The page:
BOSTON -- The Boston Red Sox announced last week that they want the city to help them find a site for a stadium to replace Fenway Park.
Team officials said on Thursday that the 82-year-old stadium is beyond repair and a new facility is necessary. No public money will be used for construction, they said.
Boston has abandoned plans for a combination convention center and stadium. While the city pursues construction of a simple convention center, it seems willing to help the ball team choose a place for a private stadium.
"We want to work with the Red Sox and get this matter resolved as soon as possible," Boston Mayor Thomas M. Menino said in an interview on Friday.
"They have been a part of Boston's history, and we want to do all we can to keep them here in the future," he said.
Menino said that up until this point the team had been "somewhat ambiguous" about their plans for the stadium.
"We know, though, that there will have to be a new stadium built before too long," Menino said.
Red Sox officials said they would be interested in building a stadium that could also be used for football's New England Patriots.
Patriots owner Robert Kraft has voiced interest in sharing a stadium with the Red Sox and said he would be willing to move his team from the Boston suburb of Foxboro to the city's downtown.
Initially, the state legislature discussed a facility that could be used for football, baseball, and conventions. The plan, for what was then called the Megaplex, would have cost about $800 million and would have been built by state-backed bonds.
That approach died last month. With the plan held up in a legislative committee by political wrangling, Boston's Redevelopment Authority released a report arguing that a combination facility would be too expensive and that what the city needed was simply a convention center.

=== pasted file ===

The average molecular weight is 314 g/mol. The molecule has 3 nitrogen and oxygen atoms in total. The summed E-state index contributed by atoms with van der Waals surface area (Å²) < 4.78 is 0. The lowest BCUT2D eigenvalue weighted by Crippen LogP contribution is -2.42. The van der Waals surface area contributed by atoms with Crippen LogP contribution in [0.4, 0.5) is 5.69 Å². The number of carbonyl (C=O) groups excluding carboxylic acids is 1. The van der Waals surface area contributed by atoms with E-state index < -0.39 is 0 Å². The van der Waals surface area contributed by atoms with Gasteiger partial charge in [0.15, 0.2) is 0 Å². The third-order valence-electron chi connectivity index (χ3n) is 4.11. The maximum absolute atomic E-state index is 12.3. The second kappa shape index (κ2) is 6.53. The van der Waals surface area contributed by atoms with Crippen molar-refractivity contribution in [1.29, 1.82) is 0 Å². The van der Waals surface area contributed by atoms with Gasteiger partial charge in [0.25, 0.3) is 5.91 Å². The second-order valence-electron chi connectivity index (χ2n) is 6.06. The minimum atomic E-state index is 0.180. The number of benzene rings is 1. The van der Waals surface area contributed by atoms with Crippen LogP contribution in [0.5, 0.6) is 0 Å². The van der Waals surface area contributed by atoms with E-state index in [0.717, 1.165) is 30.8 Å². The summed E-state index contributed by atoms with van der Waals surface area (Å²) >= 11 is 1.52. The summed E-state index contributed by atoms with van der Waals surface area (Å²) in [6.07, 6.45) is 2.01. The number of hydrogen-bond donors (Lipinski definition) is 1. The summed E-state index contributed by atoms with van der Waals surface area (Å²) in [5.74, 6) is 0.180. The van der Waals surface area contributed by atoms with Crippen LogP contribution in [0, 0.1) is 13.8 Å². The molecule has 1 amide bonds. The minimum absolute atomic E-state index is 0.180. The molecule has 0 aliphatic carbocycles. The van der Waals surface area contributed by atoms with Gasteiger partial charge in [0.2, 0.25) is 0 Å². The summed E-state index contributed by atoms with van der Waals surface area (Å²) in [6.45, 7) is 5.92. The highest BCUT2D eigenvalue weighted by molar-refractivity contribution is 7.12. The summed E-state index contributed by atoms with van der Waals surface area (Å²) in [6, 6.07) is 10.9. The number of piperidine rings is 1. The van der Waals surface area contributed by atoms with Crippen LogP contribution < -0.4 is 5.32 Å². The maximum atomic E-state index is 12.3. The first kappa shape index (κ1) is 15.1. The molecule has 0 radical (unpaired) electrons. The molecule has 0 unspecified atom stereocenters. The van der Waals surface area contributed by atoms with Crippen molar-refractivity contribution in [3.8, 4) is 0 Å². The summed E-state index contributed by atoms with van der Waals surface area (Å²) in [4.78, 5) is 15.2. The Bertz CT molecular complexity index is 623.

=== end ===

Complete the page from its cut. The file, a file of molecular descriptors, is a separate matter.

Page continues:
Menino endorsed the report, saying a combination facility wouldn't work because much of Boston's convention business occurs during football season.
The report suggested building a convention center in South Boston, preferably on C Street in the city's Fort Point Channel section. The center would cost about $438 million and take up 1.44 million square feet, with 555,000 of that devoted to exposition space.
The report projected the year 2000 as the opening date and said the center would generate approximately $225 million in extra revenue for the city and state in its first year and an annual $420 million by the year 2010.
The second-choice site, on Northern Avenue, would cost $556 million because of infrastructure changes needed to build the center there, the report said.
If the facility were financed through the sale of municipal bonds, the expected yearly burden from debt service would be around $35.6 million over 30 years, the report said. The next step for the convention center will be further soil and site testing of thee Street area.
"Building the convention center is good business and all part of our plan for urban renewal," Menino said. "This facility is part of the future of Boston and will be built."